Anyone left off the “citizen” list will automatically be classified as an illegal “foreigner.” The Chief Minister of Assam has declared that “[t]he people who are declared foreigners will be barred from all constitutional rights, including fundamental and electoral.”

Muslims classified as “illegal foreigners” can challenge their classification before Indian government administrators and, ultimately, special “foreigners’ tribunals” – but they will be denied due process and will have no right to legal counsel. Those adjudged to be “foreigners” will be imprisoned in special “foreigner” detention centers.

This is a classic case of denial of citizenship in order to deprive a minority ethnic and religious group of its rights. It could become a prelude to another genocide like Myanmar’s genocide against its Rohingya Muslims. The parallels to the build-up to the Rohingya genocide are shocking.

Genocide Watch is issuing this Genocide Watch as an Early Warning of potential genocide. In Genocide Watch’s Ten Stages of Genocide the situation of Bengali Muslims in India’s Assam State is now at Stage Seven: Preparation. When Bengali Muslims in Assam are imprisoned in “foreigner” detention centers, the situation will move to Stage Eight: Persecution, the stage immediately preceding full genocide.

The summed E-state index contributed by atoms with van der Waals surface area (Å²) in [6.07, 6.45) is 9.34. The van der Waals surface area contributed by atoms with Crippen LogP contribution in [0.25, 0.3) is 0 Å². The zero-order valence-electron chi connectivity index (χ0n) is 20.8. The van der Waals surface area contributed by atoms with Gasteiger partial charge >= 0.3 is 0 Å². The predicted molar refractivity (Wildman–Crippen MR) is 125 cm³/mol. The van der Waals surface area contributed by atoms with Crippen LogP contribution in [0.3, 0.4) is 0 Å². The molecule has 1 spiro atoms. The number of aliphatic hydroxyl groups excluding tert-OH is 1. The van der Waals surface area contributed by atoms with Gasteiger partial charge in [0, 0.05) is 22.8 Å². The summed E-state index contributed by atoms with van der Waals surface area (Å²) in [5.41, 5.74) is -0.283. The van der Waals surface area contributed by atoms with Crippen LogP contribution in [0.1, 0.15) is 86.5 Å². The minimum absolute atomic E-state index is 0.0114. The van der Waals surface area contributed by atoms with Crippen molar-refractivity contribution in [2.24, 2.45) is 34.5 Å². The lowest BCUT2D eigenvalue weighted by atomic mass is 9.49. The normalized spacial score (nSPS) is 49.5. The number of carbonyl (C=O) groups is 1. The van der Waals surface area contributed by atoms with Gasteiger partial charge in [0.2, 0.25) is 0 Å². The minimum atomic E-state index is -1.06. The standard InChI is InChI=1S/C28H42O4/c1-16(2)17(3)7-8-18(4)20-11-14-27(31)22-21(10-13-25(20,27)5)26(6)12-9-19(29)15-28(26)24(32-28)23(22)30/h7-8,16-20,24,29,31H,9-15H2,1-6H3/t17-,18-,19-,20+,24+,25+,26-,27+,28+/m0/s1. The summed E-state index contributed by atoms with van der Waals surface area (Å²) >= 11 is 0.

In July 2018, Genocide Watch petitioned the Chief Justice of India, Ranjan Gogoi, who is overseeing the citizenship verification process, to order that lists of citizens and “non-citizens” be classified as State Secrets never to be released to the public. Despite this warning, the lists have been made public. Numerous suicides have ensued.

Roundups of “foreigners” are likely to ignite genocidal massacres and a massive refugee crisis. If India imprisons Bengali Muslims in Assam, it will be violating its obligations under the UN Refugee Conventions. If it expels them from India, it will be perpetrating “forced displacement,” a crime against humanity. If genocidal massacres occur, India will violate its obligations to prevent genocide under the Genocide Convention.

Genocide Watch calls upon the UN Secretary General, the UN Special Advisor on the Prevention of Genocide, the UN High Commissioner for Human Rights, and key UN member states to warn India not to strip citizenship from, imprison, and forcibly displace millions of Bengali Muslims, many of whom have lived their entire lives in Assam state, India.



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Nov 17, 2017